My work focuses on enabling people to use language to interact with computers to carry out useful tasks in the world. One recurring theme in my work is pragmatics: viewing language as an action that people take in context to affect their communicative partners (see our survey and position paper). I'm excited about domains where computers can complement human abilities. Recently, I've been focusing on code generation, aiming to make programming more communicative.
Before CMU, I was a postdoc at FAIR Seattle and the University of Washington. I completed a PhD at UC Berkeley in the NLP Group and the Berkeley AI Research Lab, an M.Phil. at the Cambridge Computer Laboratory and a B.S. at the University of Arizona.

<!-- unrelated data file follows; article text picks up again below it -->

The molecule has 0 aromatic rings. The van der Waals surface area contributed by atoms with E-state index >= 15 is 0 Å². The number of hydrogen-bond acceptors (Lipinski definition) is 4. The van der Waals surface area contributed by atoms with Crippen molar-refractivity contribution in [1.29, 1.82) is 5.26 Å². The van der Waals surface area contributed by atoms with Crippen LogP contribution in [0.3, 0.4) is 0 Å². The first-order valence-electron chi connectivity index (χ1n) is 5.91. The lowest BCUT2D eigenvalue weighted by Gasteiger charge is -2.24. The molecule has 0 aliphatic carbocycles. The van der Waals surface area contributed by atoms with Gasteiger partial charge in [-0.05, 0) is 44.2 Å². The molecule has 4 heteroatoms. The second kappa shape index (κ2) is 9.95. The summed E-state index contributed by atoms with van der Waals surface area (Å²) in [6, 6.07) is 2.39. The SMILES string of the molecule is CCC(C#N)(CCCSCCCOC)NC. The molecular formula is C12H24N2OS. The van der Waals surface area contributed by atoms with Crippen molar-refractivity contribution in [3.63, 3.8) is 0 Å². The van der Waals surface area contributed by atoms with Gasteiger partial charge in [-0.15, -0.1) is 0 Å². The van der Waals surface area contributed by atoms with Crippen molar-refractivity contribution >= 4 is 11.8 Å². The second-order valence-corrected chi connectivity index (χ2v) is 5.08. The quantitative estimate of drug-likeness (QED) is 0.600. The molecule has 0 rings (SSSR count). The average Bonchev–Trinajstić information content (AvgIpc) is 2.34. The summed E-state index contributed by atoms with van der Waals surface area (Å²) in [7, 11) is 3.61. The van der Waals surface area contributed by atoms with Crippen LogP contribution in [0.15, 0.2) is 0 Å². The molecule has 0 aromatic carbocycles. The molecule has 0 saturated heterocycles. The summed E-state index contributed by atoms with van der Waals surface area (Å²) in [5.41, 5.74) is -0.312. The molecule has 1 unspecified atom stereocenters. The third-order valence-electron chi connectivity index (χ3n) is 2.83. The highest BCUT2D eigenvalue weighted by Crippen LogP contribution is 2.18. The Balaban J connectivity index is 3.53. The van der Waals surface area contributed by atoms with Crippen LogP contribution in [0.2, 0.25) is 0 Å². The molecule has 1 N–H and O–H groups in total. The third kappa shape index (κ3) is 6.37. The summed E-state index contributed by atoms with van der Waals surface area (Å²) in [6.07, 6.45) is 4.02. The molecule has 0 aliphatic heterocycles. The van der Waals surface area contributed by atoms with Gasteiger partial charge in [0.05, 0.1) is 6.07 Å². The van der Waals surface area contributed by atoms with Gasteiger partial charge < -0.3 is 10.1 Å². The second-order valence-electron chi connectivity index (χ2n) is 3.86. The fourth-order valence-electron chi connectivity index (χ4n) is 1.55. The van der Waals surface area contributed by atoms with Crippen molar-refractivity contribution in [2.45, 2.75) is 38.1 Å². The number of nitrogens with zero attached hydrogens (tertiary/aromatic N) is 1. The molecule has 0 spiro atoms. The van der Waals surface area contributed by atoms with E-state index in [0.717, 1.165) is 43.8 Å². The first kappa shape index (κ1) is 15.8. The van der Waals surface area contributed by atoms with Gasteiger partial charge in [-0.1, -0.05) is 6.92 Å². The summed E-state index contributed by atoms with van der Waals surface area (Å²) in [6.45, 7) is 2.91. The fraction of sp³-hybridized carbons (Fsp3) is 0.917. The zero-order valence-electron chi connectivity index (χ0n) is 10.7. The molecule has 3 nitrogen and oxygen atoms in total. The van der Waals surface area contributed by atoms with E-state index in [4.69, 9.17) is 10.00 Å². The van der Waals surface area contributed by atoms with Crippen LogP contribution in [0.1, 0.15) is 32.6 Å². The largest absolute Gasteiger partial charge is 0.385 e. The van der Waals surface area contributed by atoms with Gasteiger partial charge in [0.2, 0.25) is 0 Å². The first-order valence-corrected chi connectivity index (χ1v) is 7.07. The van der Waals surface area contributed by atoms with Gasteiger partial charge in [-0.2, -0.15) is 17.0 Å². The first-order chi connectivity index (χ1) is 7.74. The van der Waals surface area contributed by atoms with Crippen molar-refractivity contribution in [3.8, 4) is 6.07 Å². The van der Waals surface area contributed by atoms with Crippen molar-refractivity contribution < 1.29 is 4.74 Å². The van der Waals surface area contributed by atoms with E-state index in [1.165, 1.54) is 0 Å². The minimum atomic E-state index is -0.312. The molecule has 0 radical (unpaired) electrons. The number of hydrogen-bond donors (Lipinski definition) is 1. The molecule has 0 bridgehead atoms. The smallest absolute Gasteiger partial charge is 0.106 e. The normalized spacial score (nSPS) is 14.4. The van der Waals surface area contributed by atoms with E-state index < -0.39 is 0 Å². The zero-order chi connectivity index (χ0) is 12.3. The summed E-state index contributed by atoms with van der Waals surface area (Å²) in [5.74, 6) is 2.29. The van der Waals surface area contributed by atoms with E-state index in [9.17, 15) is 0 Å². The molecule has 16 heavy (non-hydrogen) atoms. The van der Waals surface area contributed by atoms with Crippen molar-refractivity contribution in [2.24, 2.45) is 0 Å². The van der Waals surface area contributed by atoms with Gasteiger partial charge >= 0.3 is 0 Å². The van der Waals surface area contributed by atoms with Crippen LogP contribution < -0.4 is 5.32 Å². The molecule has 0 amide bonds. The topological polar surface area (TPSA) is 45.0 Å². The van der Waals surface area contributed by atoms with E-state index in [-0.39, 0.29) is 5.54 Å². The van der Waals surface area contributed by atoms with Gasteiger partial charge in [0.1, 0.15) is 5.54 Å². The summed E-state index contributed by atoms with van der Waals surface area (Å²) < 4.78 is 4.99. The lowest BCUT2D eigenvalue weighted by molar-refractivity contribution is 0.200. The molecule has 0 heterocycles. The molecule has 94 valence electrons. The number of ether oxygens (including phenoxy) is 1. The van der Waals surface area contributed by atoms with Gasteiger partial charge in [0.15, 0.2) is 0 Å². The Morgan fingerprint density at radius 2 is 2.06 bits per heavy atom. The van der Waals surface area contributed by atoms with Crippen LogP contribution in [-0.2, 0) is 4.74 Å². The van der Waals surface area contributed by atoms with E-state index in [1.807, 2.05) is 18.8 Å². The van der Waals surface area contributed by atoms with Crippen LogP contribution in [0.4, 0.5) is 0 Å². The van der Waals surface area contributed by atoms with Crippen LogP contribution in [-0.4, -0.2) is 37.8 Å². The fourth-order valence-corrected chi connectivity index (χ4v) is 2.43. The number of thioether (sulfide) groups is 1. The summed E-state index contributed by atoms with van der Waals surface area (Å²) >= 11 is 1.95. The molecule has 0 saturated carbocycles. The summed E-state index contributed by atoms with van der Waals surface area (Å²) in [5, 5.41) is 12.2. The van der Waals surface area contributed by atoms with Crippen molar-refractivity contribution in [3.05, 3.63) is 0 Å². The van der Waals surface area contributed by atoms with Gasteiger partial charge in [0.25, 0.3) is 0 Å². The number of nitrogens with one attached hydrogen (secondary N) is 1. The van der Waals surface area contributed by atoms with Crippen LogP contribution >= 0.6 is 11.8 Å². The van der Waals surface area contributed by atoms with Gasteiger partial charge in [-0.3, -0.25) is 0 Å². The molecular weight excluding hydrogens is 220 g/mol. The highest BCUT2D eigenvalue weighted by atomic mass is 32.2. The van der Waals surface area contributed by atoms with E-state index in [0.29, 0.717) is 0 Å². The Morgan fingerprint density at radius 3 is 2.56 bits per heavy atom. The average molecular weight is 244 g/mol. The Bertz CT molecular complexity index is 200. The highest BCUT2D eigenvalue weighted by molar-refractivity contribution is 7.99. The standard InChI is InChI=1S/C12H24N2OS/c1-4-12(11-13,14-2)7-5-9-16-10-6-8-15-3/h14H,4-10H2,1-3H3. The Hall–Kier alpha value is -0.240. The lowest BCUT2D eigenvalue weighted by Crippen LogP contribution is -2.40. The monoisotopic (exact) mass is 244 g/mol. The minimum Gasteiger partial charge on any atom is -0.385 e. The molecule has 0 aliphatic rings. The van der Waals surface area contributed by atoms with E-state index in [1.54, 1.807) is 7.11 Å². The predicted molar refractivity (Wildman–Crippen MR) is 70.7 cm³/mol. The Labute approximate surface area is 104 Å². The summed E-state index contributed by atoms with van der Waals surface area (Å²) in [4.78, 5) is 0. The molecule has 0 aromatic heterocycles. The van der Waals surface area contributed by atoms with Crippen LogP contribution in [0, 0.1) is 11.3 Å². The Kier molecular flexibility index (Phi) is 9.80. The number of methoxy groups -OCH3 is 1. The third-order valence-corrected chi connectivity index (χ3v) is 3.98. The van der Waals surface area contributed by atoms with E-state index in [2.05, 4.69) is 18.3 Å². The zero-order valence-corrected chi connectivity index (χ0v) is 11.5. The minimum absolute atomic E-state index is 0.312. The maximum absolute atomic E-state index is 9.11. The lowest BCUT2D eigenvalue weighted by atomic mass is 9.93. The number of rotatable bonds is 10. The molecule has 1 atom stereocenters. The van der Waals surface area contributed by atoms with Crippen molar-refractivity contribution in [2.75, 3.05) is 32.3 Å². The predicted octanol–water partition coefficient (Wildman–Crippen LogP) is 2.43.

Sponsorship: Our work has been supported by gifts from the Okawa Foundation, Google, Cisco Systems, and Autodesk.
How can we help people use language to interact with computers to carry out tasks in the world? I'm especially interested in multi-turn, task-oriented settings.
We're aiming to make programming more communicative, by creating models, methods, and datasets for producing code from language.
Much of our work takes a multi-agent system perspective on communication, showing that we can improve NLP agents by modeling the intents and interpretations that people have when they use language.